WOOLWORTHS doesn’t want to pay for public art at its proposed development on the old Bunnings site on Beaufort Street.
The supermarket giant cites a State Administrative Tribunal ruling that could have far-reaching implications for the “per cent for art” schemes across WA.
Woolies’ application states they shouldn’t have to comply with Stirling’s draft local planning policy that “requires development with an estimated construction cost of between $2 million and $50 million to set aside a minimum of one per cent of the estimated construction cost for the provision of public art”.
Similar policies are common across Perth and have paid for artworks like the Big Blue Head (Beseech) outside the Vincent council building.
But Woolies notes that in 2018 the State Administrative Tribunal ruled that BGC didn’t have to install public art at their $5 million asphalt plant in Hazelmere.
The City of Swan policy required them to put in $50,500 for public art, but BGC appealed and won.
The SAT deemed that the public art wouldn’t have much benefit for the small number of workers at the plant.
Woolies’ Inglewood development application states that it’s “inappropriate for the city to impose a condition requiring the provision of public art”.
The supermarket giant say the building will be aesthetically pleasing and “the proposal does not cause any adverse visual amenity impact,” and that “there is no connection between the proposed development and the need to provide public art.”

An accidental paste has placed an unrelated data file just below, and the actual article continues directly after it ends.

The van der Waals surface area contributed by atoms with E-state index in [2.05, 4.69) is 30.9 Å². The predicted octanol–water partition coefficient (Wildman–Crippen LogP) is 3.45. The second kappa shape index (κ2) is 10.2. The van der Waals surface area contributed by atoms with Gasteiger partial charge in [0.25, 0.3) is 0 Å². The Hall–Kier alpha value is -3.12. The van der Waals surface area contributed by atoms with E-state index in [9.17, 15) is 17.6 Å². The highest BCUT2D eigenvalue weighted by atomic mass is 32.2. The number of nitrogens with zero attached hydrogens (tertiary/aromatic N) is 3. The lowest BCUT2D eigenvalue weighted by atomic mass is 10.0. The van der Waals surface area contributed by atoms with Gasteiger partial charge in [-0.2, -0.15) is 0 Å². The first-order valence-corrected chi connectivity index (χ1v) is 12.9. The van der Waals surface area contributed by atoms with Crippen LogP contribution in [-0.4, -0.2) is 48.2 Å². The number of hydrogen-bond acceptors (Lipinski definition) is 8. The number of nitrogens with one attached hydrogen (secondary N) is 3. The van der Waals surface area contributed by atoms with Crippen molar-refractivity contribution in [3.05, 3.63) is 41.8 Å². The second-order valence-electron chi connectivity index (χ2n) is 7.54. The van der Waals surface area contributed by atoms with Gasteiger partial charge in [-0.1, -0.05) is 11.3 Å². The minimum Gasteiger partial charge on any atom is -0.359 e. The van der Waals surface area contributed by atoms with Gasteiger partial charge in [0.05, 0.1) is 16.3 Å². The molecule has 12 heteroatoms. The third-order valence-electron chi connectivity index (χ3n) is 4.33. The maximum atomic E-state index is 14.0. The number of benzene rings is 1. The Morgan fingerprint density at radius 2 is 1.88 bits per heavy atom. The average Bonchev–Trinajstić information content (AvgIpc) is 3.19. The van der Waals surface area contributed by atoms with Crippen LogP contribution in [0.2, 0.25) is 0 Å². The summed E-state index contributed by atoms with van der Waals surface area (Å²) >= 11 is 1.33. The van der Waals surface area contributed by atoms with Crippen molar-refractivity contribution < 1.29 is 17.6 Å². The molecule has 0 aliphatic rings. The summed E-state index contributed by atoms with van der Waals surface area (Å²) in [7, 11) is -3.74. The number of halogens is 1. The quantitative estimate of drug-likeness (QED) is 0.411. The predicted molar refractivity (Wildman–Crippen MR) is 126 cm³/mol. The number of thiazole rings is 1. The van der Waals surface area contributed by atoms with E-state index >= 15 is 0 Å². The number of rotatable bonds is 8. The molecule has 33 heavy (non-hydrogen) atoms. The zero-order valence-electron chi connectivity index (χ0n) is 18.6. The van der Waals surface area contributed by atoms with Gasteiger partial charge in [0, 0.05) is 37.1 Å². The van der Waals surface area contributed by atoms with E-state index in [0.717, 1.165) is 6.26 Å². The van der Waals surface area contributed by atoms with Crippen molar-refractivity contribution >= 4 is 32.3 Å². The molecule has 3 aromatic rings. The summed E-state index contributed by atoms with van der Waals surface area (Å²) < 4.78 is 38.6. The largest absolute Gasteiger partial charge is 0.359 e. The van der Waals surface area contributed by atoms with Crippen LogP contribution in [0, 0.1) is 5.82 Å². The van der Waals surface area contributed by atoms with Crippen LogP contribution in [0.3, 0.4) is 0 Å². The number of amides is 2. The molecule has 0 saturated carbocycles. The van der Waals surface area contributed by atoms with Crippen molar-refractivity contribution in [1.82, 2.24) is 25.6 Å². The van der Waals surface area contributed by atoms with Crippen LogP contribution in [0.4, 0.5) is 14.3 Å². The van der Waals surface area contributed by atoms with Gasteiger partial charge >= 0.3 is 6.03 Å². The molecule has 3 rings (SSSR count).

“As there is no visual impact to ameliorate, there is no requirement for public art to be provided”.
by DAVID BELL
Have your say
COMMUNITY consultation is open on Woolworths’ proposed mega-development at the old Bunnings site in Inglewood.
The supermarket giant is proposing a 13.25m high “art deco” style building with basement and ground floor car parks, a supermarket and liquor store on the first floor, offices on the mezzanine, and a cafe on the strip. Comment is open until February 7 at http://www.yoursay.stirling.wa.gov.au (click on the “development applications” section).
The Development Assessment Panel, made up of three state government-appointed experts and two Stirling councillors, will have the final say on Woolies’ application.